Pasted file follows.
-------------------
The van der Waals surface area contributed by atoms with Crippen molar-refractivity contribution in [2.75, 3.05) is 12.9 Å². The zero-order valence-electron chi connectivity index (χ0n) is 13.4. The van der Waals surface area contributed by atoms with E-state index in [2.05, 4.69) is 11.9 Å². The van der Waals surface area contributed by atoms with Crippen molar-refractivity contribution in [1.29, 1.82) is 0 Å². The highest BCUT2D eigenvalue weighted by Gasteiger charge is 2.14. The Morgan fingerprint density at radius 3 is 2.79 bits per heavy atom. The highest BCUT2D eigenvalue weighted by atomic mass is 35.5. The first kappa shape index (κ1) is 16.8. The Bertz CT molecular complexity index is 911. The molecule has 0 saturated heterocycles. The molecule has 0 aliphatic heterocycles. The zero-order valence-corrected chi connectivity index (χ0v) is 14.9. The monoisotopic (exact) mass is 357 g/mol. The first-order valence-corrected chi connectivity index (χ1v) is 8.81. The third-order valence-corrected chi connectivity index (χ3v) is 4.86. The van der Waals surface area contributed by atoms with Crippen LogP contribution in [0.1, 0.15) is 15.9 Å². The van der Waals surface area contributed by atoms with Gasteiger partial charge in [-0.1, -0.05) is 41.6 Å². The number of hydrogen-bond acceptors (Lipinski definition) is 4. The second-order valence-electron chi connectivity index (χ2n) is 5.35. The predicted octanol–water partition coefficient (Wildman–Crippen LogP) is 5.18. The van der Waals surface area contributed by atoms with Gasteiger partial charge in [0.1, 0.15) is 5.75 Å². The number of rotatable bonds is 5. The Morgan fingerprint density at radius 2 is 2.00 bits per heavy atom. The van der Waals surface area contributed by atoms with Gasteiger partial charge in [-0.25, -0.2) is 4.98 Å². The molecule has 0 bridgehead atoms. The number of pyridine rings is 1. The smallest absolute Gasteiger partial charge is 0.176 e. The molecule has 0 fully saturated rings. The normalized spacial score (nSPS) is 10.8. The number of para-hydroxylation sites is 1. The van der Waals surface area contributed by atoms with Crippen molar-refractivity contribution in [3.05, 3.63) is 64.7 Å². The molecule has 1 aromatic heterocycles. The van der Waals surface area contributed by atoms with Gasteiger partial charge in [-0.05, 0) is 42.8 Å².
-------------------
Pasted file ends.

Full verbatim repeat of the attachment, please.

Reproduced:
The van der Waals surface area contributed by atoms with Crippen molar-refractivity contribution in [2.75, 3.05) is 12.9 Å². The zero-order valence-electron chi connectivity index (χ0n) is 13.4. The van der Waals surface area contributed by atoms with E-state index in [2.05, 4.69) is 11.9 Å². The van der Waals surface area contributed by atoms with Crippen molar-refractivity contribution in [1.29, 1.82) is 0 Å². The highest BCUT2D eigenvalue weighted by Gasteiger charge is 2.14. The Morgan fingerprint density at radius 3 is 2.79 bits per heavy atom. The highest BCUT2D eigenvalue weighted by atomic mass is 35.5. The first kappa shape index (κ1) is 16.8. The Bertz CT molecular complexity index is 911. The molecule has 0 saturated heterocycles. The molecule has 0 aliphatic heterocycles. The zero-order valence-corrected chi connectivity index (χ0v) is 14.9. The monoisotopic (exact) mass is 357 g/mol. The first-order valence-corrected chi connectivity index (χ1v) is 8.81. The third-order valence-corrected chi connectivity index (χ3v) is 4.86. The van der Waals surface area contributed by atoms with Crippen LogP contribution in [0.1, 0.15) is 15.9 Å². The van der Waals surface area contributed by atoms with Gasteiger partial charge in [-0.1, -0.05) is 41.6 Å². The number of hydrogen-bond acceptors (Lipinski definition) is 4. The second-order valence-electron chi connectivity index (χ2n) is 5.35. The predicted octanol–water partition coefficient (Wildman–Crippen LogP) is 5.18. The van der Waals surface area contributed by atoms with Gasteiger partial charge in [0.1, 0.15) is 5.75 Å². The number of rotatable bonds is 5. The Morgan fingerprint density at radius 2 is 2.00 bits per heavy atom. The van der Waals surface area contributed by atoms with Gasteiger partial charge in [-0.25, -0.2) is 4.98 Å². The molecule has 0 bridgehead atoms. The number of pyridine rings is 1. The smallest absolute Gasteiger partial charge is 0.176 e. The molecule has 0 fully saturated rings. The normalized spacial score (nSPS) is 10.8. The number of para-hydroxylation sites is 1. The van der Waals surface area contributed by atoms with Crippen molar-refractivity contribution in [3.05, 3.63) is 64.7 Å². The molecule has 1 aromatic heterocycles. The van der Waals surface area contributed by atoms with Gasteiger partial charge in [-0.05, 0) is 42.8 Å².